It's interesting to see how naturally the presently fashionable Tuscan-Italian style of architecture fits the dry, rocky terrain of the Texas Hill Country. Thick masonry walls (up to 3' in places) are built of local limestone and are reminiscent of buildings by German settlers in Fredricksburg, except that here narrow Roman terracotta-colored brick is used for gentle arches over windows and doors. Clay tile roofs recall Spanish or Mexican colonial architecture of San Antonio, not far south. There is a blocky simplicity to these buildings that I admire - I wish I knew who designed them. The gardens include native oaks older than the vineyard and herbaceous plants that suggest Italy, the south of France, or the great wine region of America, Napa Valley... seeming perfectly at home in Texas' hot, dry climate.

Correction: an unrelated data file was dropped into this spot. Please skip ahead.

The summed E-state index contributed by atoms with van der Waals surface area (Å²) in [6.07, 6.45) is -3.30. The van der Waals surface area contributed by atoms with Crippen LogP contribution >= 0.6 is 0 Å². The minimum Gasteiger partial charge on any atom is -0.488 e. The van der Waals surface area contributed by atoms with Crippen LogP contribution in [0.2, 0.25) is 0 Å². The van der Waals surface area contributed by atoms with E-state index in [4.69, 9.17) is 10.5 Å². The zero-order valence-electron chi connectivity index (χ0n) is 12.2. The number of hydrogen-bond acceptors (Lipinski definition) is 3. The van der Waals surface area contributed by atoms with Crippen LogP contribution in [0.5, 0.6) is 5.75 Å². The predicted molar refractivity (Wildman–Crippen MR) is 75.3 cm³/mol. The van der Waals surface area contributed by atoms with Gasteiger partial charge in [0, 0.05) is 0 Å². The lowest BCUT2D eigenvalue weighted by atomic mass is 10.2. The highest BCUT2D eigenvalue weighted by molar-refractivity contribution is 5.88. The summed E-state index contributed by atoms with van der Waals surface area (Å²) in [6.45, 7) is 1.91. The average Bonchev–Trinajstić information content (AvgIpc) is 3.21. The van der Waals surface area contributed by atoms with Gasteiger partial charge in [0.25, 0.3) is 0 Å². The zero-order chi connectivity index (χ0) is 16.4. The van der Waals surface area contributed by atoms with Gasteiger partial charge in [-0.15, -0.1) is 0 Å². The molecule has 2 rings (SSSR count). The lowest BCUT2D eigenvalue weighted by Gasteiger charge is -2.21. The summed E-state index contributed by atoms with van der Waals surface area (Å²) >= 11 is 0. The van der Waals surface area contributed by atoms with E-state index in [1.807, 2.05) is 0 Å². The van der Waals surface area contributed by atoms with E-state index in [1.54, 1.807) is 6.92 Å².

photo courtesy of Dutchman Family Winery (the garden has matured since)